2006; 1996

Shirts & Skins [electronic resource]: Sociology of Basketball

Pickup basketball is democracy in action. This program-an astute study of sports sociology-tracks a mixed group of serious amateurs through an eight-month period, studying player culture, hierarchy, and interaction as they manifest in a setting that has no place for referees. Age, gender, race, injuries, and multigenerational families of players are also considered, as are the game rules and social norms that keep this group together. Skill alone governs each player's status, and teamwork and fair play are prized above victory.
2006; 2003

Conflict on a Local Scale [electronic resource]

This program examines types of conflict that can occur at the local level, whether that locality is a single town, a region, or an entire country. After generally addressing armed conflict-different types of war, where they tend to proliferate, and kinds of weaponry used-Conflict on a Local Scale illustrates unarmed conflict through five examples. They include a clash of recreational interests in Britain's Lake District; in Cambodia, the forced eviction of residents from confiscated oceanfront real estate; the potential expansion of England's Heathrow Airport, which would necessitate the leveling of an entire town; tensions over inadequate water supplies in Ukraine, an instance of cooperative conflict resolution; and a municipal planning crisis involving a supermarket chain in the Br [...]
2010; 2009

Global Conflict [electronic resource]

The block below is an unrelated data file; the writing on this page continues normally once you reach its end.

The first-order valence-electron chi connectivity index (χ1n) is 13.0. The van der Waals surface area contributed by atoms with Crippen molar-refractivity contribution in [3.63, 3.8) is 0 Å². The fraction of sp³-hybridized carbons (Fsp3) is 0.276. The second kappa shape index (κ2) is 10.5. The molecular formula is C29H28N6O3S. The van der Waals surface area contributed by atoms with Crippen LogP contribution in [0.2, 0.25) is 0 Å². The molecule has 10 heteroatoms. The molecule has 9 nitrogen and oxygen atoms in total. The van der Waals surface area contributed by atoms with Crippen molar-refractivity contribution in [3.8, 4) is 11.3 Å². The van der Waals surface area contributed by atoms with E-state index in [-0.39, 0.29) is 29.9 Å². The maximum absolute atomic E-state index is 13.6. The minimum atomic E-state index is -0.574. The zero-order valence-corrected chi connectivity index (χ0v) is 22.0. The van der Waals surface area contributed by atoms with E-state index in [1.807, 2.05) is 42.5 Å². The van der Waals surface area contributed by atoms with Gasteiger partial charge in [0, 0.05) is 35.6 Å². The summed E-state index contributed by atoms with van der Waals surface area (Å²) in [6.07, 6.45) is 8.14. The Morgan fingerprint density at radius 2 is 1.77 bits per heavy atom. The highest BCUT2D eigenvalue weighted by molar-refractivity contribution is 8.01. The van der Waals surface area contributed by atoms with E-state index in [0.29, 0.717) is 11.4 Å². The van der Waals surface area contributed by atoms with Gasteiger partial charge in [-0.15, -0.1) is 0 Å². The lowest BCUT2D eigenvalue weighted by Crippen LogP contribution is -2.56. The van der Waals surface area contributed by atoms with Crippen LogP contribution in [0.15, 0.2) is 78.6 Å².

This program-a valuable tool for introducing the concepts of energy security, antiterrorism, and managing change at the global level-identifies the roots of violent conflict by way of specific examples. Through discussion of territorial conflicts (India/Pakistan, Israel/PLO), genocides (Rwanda, Srebrenica), terrorism (al Qaeda, IRA, ETA), and hybridized violence such as that found in Sudan, Global Conflict makes the case that an understanding of the sources of conflict, combined with the free exchange of information internationally, is the key to reducing strife at all levels.
2010; 2009

Consequences of Conflict [electronic resource]

The consequences of armed conflict are complex and long-lasting. Using Zimbabwe, Sierra Leone, and Afghanistan as points of departure, this program examines some of the economic, environmental, and social impacts of conflicts at the national and international levels. Topics include the pernicious phenomenon of child soldiers; the plight of refugees and internally displaced persons; thorny issues related to aid money and international assistance; the enduring scars of war on the landscape; the repercussions of ruined infrastructural elements such as power grids; and the unquantifiable losses-the what-could-have-beens-that inevitably occur when a nation's money is diverted from education and health care.
2010; 2009

Berlin [electronic resource]: Metropolis of Vice-Legendary Sin Cities

During the Weimar Republic, Berlin was a cauldron of hedonism; uncensored and untiring, the city indulged in every form of sex. And just as Berlin was open-minded toward all things erotic, it was also tolerant toward avant-garde artistic expression, liberal political dialogue, and wide-ranging scientific inquiry. In tracing the sociopolitical history of the era, this program spotlights key figures of those heady times, including Claire Waldoff, Marlene Dietrich, Anita Berber, Magnus Hirschfeld, Christopher Isherwood, Rudolf and Speedy Schlichter, George Grosz, Bertolt Brecht, and Kurt Weill. In addition, insightful commentary is provided by authors Anton Gill (A Dance Between Flames: Berlin Between the Wars), Alexandra Richie (Faust's Metropolis: A History of Berlin), Mel Gordon (Vol [...]